It is from the Canada B&B Hosts website.

I have found that the key to puffy Yorkshire's is to make sure that the ingredients are indeed room temperature. Really get that muffin tin hot too. So hot that it is smoky and the batter sizzles and spatters as you pour it in. Get the batter in the tins as quick as you can and shut the oven door...don't peek until they're done...keep the oven hot.

Ok, so here's the plan...go to City Market or Strathcona Market on Saturday. Buy a nice pork roast from Serben's Free Range or First Nature Farms and some Flour from us. Then go get some potatoes. Oh yes, if you need some really fresh and completely flavourful cooking oil, go see Mighty Trio Organics. Then, after a wonderful afternoon at the farmers market you will have your Sunday roast pork dinner all lined up. I can taste it now.


slow week turnaround

It has been a rather slow week so far at the markets. Last Saturday at City Market was the slowest yet for our sales and then again this Thursday at Alberta Avenue. I figured that the warmer weather would have folks out and about, and they probably are...just not at an indoor farmers market. Can't say as I blame you guys. It sure is nice to be outside on a sunny and warm afternoon after such a brutal winter.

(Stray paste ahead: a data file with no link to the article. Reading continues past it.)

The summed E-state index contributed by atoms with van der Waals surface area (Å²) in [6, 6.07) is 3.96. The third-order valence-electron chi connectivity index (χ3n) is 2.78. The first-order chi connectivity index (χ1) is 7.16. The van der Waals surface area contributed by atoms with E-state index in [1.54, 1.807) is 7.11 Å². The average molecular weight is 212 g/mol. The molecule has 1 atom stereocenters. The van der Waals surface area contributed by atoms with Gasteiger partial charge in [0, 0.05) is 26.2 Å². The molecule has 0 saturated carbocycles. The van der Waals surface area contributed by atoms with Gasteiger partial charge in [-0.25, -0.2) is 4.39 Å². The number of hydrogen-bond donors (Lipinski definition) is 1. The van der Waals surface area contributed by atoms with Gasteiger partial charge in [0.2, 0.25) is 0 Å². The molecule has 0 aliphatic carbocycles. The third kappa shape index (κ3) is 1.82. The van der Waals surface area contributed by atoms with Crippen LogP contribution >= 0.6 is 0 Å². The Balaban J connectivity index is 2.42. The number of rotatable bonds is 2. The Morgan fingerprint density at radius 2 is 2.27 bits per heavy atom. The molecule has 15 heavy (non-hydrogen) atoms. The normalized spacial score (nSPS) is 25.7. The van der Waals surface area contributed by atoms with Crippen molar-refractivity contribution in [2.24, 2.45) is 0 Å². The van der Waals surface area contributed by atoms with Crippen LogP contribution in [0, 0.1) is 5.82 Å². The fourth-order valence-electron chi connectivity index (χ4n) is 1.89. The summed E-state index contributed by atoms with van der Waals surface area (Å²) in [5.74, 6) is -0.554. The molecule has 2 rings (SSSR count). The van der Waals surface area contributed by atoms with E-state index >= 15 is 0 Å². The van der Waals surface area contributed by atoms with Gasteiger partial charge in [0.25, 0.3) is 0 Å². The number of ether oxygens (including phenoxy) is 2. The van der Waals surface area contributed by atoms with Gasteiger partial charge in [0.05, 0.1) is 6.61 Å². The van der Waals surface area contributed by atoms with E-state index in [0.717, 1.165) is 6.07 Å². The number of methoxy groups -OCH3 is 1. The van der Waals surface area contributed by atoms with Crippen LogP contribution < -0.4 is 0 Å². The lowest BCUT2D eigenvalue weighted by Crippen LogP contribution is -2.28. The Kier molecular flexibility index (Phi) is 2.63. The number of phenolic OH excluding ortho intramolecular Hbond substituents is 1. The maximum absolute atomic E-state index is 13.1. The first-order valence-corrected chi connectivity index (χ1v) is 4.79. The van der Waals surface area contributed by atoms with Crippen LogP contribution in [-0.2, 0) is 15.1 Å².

Anyways, we are still at the markets come hell or sunny spring afternoons so please do take some time to come indoors tomorrow at City Hall for a visit. More and more vendors every week so there is no shortage of fresh local food! Hopefully we will see you all there!

Also, you can now 'like' us on Facebook!

Friday, April 01, 2011

RIP Jedi

There is nothing worse about farming, or life in general, than the feeling of hopelessness and the realization that you need to put an animal down. I have had to do this several times throughout my life, as I am sure most people have. The difference with being on a farm is that usually the farmer is the one who has to perform the solemn act. It is almost never worth paying a vet and the rifle is much quicker and more humane than the stress of needles and strangers poking and prodding. The feeling I get before having to perform this duty is never anything that I would wish on anyone...worst enemies included. I am not ashamed to admit that it makes me cry. I suppose the fact that it makes me feel so bad is good in a way...I am not used to it and I don't do it often enough to make me callous of the responsibility.